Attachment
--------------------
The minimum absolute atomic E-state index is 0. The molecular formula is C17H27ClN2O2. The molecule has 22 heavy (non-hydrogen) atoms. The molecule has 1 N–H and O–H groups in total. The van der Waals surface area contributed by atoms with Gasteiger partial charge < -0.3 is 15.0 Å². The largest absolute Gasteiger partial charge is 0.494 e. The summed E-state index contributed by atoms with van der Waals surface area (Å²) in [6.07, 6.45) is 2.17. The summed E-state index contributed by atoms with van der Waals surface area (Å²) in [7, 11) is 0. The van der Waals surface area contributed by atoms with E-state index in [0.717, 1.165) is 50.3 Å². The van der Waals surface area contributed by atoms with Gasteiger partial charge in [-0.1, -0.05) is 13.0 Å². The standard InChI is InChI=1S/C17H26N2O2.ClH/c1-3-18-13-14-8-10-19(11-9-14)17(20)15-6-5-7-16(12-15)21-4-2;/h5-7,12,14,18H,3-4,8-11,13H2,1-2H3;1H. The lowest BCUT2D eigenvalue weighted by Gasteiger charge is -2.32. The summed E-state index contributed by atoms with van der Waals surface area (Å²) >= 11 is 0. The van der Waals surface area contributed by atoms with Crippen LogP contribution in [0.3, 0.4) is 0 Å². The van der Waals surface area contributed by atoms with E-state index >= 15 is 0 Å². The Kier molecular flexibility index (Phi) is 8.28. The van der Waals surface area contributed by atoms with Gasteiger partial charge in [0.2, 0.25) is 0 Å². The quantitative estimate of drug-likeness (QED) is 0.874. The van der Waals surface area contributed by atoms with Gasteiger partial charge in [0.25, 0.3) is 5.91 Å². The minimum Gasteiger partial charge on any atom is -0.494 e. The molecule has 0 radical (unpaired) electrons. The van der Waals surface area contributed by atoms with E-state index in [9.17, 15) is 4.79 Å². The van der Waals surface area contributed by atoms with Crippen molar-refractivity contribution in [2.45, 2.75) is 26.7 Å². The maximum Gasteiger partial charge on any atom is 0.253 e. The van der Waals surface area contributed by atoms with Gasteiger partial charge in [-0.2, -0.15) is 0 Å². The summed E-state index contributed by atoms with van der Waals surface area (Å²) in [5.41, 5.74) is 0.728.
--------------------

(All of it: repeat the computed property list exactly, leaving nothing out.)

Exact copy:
The minimum absolute atomic E-state index is 0. The molecular formula is C17H27ClN2O2. The molecule has 22 heavy (non-hydrogen) atoms. The molecule has 1 N–H and O–H groups in total. The van der Waals surface area contributed by atoms with Gasteiger partial charge < -0.3 is 15.0 Å². The largest absolute Gasteiger partial charge is 0.494 e. The summed E-state index contributed by atoms with van der Waals surface area (Å²) in [6.07, 6.45) is 2.17. The summed E-state index contributed by atoms with van der Waals surface area (Å²) in [7, 11) is 0. The van der Waals surface area contributed by atoms with E-state index in [0.717, 1.165) is 50.3 Å². The van der Waals surface area contributed by atoms with Gasteiger partial charge in [-0.1, -0.05) is 13.0 Å². The standard InChI is InChI=1S/C17H26N2O2.ClH/c1-3-18-13-14-8-10-19(11-9-14)17(20)15-6-5-7-16(12-15)21-4-2;/h5-7,12,14,18H,3-4,8-11,13H2,1-2H3;1H. The lowest BCUT2D eigenvalue weighted by Gasteiger charge is -2.32. The summed E-state index contributed by atoms with van der Waals surface area (Å²) >= 11 is 0. The van der Waals surface area contributed by atoms with Crippen LogP contribution in [0.3, 0.4) is 0 Å². The van der Waals surface area contributed by atoms with E-state index >= 15 is 0 Å². The Kier molecular flexibility index (Phi) is 8.28. The van der Waals surface area contributed by atoms with Gasteiger partial charge in [0.2, 0.25) is 0 Å². The quantitative estimate of drug-likeness (QED) is 0.874. The van der Waals surface area contributed by atoms with Gasteiger partial charge in [0.25, 0.3) is 5.91 Å². The minimum Gasteiger partial charge on any atom is -0.494 e. The molecule has 0 radical (unpaired) electrons. The van der Waals surface area contributed by atoms with E-state index in [9.17, 15) is 4.79 Å². The van der Waals surface area contributed by atoms with Crippen molar-refractivity contribution in [2.45, 2.75) is 26.7 Å². The maximum Gasteiger partial charge on any atom is 0.253 e. The van der Waals surface area contributed by atoms with Gasteiger partial charge in [-0.2, -0.15) is 0 Å². The summed E-state index contributed by atoms with van der Waals surface area (Å²) in [5.41, 5.74) is 0.728.